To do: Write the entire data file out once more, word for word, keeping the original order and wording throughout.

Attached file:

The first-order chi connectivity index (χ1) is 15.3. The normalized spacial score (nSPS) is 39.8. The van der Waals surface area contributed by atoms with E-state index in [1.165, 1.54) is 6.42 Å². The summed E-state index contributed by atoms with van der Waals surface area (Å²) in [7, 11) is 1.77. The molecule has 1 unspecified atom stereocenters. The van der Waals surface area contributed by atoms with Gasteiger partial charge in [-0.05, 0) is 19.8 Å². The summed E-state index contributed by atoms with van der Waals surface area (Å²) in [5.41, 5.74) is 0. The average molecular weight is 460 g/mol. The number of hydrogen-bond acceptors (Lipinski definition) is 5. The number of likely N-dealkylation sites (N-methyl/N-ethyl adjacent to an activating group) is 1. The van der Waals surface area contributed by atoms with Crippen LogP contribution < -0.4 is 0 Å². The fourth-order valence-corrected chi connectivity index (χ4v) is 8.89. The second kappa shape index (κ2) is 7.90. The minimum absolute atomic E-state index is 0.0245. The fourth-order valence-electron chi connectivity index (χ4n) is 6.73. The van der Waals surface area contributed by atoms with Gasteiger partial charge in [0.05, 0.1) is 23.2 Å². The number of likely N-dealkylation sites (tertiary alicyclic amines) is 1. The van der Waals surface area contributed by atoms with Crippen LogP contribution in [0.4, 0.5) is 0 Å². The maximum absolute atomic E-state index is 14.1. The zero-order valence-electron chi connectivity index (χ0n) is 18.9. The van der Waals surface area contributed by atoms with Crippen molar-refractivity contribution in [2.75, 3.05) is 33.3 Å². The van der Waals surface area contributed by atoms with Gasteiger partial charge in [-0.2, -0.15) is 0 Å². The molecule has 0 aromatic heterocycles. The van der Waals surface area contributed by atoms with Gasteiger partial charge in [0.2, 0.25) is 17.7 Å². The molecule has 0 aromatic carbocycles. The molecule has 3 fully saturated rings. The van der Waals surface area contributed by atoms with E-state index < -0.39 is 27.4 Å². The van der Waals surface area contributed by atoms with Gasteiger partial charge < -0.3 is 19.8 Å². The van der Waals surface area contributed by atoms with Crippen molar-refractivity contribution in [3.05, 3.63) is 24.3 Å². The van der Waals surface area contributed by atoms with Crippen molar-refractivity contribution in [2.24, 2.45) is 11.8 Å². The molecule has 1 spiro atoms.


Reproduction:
The first-order chi connectivity index (χ1) is 15.3. The normalized spacial score (nSPS) is 39.8. The van der Waals surface area contributed by atoms with E-state index in [1.165, 1.54) is 6.42 Å². The summed E-state index contributed by atoms with van der Waals surface area (Å²) in [7, 11) is 1.77. The molecule has 1 unspecified atom stereocenters. The van der Waals surface area contributed by atoms with Gasteiger partial charge in [-0.05, 0) is 19.8 Å². The summed E-state index contributed by atoms with van der Waals surface area (Å²) in [5.41, 5.74) is 0. The average molecular weight is 460 g/mol. The number of hydrogen-bond acceptors (Lipinski definition) is 5. The number of likely N-dealkylation sites (N-methyl/N-ethyl adjacent to an activating group) is 1. The van der Waals surface area contributed by atoms with Crippen LogP contribution < -0.4 is 0 Å². The fourth-order valence-corrected chi connectivity index (χ4v) is 8.89. The second kappa shape index (κ2) is 7.90. The minimum absolute atomic E-state index is 0.0245. The fourth-order valence-electron chi connectivity index (χ4n) is 6.73. The van der Waals surface area contributed by atoms with Gasteiger partial charge in [0.05, 0.1) is 23.2 Å². The number of likely N-dealkylation sites (tertiary alicyclic amines) is 1. The van der Waals surface area contributed by atoms with Crippen LogP contribution in [0.4, 0.5) is 0 Å². The maximum absolute atomic E-state index is 14.1. The zero-order valence-electron chi connectivity index (χ0n) is 18.9. The van der Waals surface area contributed by atoms with Crippen molar-refractivity contribution in [2.75, 3.05) is 33.3 Å². The van der Waals surface area contributed by atoms with Gasteiger partial charge in [-0.2, -0.15) is 0 Å². The molecule has 0 aromatic heterocycles. The van der Waals surface area contributed by atoms with Gasteiger partial charge in [0.2, 0.25) is 17.7 Å². The molecule has 0 aromatic carbocycles. The molecule has 3 fully saturated rings. The van der Waals surface area contributed by atoms with E-state index < -0.39 is 27.4 Å². The van der Waals surface area contributed by atoms with Gasteiger partial charge < -0.3 is 19.8 Å². The van der Waals surface area contributed by atoms with Crippen molar-refractivity contribution in [3.05, 3.63) is 24.3 Å². The van der Waals surface area contributed by atoms with Crippen molar-refractivity contribution in [2.24, 2.45) is 11.8 Å². The molecule has 1 spiro atoms.